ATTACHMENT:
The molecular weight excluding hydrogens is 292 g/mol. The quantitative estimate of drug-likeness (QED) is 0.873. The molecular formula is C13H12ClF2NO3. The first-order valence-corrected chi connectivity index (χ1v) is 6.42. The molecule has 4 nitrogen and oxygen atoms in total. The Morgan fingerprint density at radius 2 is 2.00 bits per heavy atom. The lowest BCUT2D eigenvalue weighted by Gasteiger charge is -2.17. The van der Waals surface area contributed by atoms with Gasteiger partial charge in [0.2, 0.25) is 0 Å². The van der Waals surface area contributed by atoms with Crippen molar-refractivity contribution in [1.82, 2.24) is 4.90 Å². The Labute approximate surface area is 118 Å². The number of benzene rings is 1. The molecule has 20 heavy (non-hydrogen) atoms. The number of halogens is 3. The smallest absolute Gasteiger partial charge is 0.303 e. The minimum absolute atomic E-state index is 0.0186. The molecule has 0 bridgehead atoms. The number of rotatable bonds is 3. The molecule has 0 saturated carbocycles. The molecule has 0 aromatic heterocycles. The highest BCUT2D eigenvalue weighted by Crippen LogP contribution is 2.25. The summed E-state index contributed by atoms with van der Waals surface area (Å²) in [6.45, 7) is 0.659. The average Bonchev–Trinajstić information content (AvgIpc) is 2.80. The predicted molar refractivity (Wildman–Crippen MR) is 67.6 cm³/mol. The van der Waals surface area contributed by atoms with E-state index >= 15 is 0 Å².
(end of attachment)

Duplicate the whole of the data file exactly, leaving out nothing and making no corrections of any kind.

The molecular weight excluding hydrogens is 292 g/mol. The quantitative estimate of drug-likeness (QED) is 0.873. The molecular formula is C13H12ClF2NO3. The first-order valence-corrected chi connectivity index (χ1v) is 6.42. The molecule has 4 nitrogen and oxygen atoms in total. The Morgan fingerprint density at radius 2 is 2.00 bits per heavy atom. The lowest BCUT2D eigenvalue weighted by Gasteiger charge is -2.17. The van der Waals surface area contributed by atoms with Gasteiger partial charge in [0.2, 0.25) is 0 Å². The van der Waals surface area contributed by atoms with Crippen molar-refractivity contribution in [1.82, 2.24) is 4.90 Å². The Labute approximate surface area is 118 Å². The number of benzene rings is 1. The molecule has 20 heavy (non-hydrogen) atoms. The number of halogens is 3. The smallest absolute Gasteiger partial charge is 0.303 e. The minimum absolute atomic E-state index is 0.0186. The molecule has 0 bridgehead atoms. The number of rotatable bonds is 3. The molecule has 0 saturated carbocycles. The molecule has 0 aromatic heterocycles. The highest BCUT2D eigenvalue weighted by Crippen LogP contribution is 2.25. The summed E-state index contributed by atoms with van der Waals surface area (Å²) in [6.45, 7) is 0.659. The average Bonchev–Trinajstić information content (AvgIpc) is 2.80. The predicted molar refractivity (Wildman–Crippen MR) is 67.6 cm³/mol. The van der Waals surface area contributed by atoms with E-state index >= 15 is 0 Å².